Sorry to burst your sugar-coated bubble, but not all calories are created equal. Liquid calories in just about any form — alcohol, juice or soda — pass through the body virtually undetected, which means they’re capable of fattening you up much more quickly than calories from solid foods. Here’s how…
Liquid Calories Are Less Filling
The mechanisms controlling hunger and thirst are completely different, and liquids — even those packed with calories — don’t seem to satisfy hunger. When you’re eating, nerves in the stomach wall detect that it’s stretching and send satiation signals to the brain in response. Subsequently, the intestines release nerve regulators and hormones, all of which help you feel full.
According to nutritionist Dr. David Friedman, author of Food Sanity: How to Eat in a World of Fads and Fiction, fiber also has a lot to do with how full we feel, and liquids typically contain less than solid foods: “Unlike a solid apple, apple juice contains little to no fiber, which is needed to help fill us up.”
The fact that liquids don’t trigger our satiation switches explains the results of a recent study by researchers from Harvard University and Children’s Hospital in Boston. It found that women who increased their intake of sugar-sweetened beverages from one per week to one or more per day added 358 calories daily, whereas women who reduced their intake cut 319 calories per day.
Put simply, you can drink a whole lot more calories than you can eat before feeling full, and those calories add up quickly.
Liquid Calories Digest More Quickly
Liquid calories pass through the body in less time than calories from solid foods, which allows you to knock them back much more easily. “The stomach has to produce protein-digesting enzymes, like pepsin and hydrochloric acid, to break down solid materials for absorption in the intestines — this can take up to two hours,” Friedman explains. “On the other hand, liquids begin to digest within minutes, bypassing the lengthy journey down the intestinal tract that solid food must travel. That’s why someone can chug a dozen 160-calorie beers much more easily than they could eat the same 1,920 calories in solid food.” This makes gaining weight much easier, for obvious reasons.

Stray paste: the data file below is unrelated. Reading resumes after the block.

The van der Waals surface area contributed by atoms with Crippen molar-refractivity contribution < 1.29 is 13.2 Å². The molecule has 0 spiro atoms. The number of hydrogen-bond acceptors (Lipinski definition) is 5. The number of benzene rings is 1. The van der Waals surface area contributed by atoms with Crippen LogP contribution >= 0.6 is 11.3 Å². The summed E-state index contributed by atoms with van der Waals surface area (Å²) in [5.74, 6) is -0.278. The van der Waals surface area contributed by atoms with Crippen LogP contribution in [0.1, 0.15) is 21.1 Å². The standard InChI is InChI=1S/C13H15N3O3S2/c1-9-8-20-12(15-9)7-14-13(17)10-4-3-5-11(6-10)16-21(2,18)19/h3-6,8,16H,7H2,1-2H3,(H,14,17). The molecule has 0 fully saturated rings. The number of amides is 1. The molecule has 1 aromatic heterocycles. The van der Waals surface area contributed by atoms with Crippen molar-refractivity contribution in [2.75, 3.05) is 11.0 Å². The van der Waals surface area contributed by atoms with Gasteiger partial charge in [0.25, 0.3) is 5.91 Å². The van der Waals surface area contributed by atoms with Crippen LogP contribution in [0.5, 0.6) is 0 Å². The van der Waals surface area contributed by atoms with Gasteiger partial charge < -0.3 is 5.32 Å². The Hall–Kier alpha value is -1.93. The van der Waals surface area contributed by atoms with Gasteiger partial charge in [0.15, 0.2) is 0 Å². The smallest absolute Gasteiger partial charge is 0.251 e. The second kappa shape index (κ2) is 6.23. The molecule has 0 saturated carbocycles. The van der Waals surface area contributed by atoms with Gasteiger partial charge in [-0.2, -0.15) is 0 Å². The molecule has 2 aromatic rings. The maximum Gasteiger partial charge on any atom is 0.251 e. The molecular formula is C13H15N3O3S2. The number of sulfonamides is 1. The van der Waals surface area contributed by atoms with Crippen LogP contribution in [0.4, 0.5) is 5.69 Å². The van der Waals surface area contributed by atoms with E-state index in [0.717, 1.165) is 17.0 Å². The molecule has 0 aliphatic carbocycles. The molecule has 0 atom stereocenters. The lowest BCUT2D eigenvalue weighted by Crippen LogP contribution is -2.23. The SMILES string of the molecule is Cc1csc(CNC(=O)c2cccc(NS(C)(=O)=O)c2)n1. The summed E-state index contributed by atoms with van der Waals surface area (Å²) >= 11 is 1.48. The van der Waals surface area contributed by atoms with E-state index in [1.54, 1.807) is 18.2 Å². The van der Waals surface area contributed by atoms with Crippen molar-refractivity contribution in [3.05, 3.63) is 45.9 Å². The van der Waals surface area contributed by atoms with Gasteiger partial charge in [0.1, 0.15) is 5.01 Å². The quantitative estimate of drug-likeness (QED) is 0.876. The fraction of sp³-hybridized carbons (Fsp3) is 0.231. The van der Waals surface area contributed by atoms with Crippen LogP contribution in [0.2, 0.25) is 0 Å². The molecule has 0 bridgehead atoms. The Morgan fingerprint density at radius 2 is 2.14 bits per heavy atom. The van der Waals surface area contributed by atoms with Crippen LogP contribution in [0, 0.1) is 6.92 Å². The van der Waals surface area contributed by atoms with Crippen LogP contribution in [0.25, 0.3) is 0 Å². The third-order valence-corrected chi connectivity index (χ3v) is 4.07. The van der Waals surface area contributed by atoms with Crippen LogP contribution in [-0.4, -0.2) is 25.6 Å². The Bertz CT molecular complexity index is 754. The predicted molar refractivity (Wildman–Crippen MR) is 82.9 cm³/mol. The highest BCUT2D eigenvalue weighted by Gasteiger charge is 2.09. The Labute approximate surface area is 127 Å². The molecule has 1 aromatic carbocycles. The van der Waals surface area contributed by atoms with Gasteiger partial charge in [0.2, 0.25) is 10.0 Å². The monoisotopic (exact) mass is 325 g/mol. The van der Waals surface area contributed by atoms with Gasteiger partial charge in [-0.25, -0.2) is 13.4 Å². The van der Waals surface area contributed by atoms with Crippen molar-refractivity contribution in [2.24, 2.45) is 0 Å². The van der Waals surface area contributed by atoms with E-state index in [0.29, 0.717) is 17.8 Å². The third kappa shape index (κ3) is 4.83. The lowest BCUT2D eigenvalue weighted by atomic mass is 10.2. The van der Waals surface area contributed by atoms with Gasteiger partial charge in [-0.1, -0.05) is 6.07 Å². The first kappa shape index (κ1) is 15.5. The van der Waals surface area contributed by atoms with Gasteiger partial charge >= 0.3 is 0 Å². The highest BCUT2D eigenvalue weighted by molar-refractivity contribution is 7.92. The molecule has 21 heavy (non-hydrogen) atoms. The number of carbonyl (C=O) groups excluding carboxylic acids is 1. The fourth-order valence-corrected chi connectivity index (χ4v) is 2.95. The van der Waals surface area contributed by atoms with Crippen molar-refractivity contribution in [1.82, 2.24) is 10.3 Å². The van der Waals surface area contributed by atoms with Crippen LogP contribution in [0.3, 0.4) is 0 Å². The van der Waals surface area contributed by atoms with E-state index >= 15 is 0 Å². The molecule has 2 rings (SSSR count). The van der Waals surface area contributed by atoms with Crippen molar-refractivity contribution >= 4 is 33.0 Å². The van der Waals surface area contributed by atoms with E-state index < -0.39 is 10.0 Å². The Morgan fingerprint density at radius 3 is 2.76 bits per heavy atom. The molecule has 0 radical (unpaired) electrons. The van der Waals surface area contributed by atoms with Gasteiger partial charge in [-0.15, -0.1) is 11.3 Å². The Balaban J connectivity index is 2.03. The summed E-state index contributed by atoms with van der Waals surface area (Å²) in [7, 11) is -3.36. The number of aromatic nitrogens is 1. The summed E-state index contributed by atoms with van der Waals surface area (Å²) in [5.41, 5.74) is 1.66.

Liquid Calories Are Less Compensated For
“The main reason for liquid calories impacting weight gain is that most people don’t compensate for liquid calories the way they do for solid calories,” explains Dana Hunnes, senior dietitian at the Ronald Reagan UCLA Medical Center. Think about it: You probably don’t cut your food intake after drinking a sugar-packed soda or a few beers — in fact, you probably consume more food. “People crave high-carb foods like potato chips and pizza when drinking beer,” Friedman adds. “And they tend to crave cheese and crackers when drinking wine, because liquid calories are a precursor to the body craving more solid calories.” (Not to mention alcohol is packed to the brim with calories anyway).
As for the main takeaway: Juice is a sham. Have a sandwich.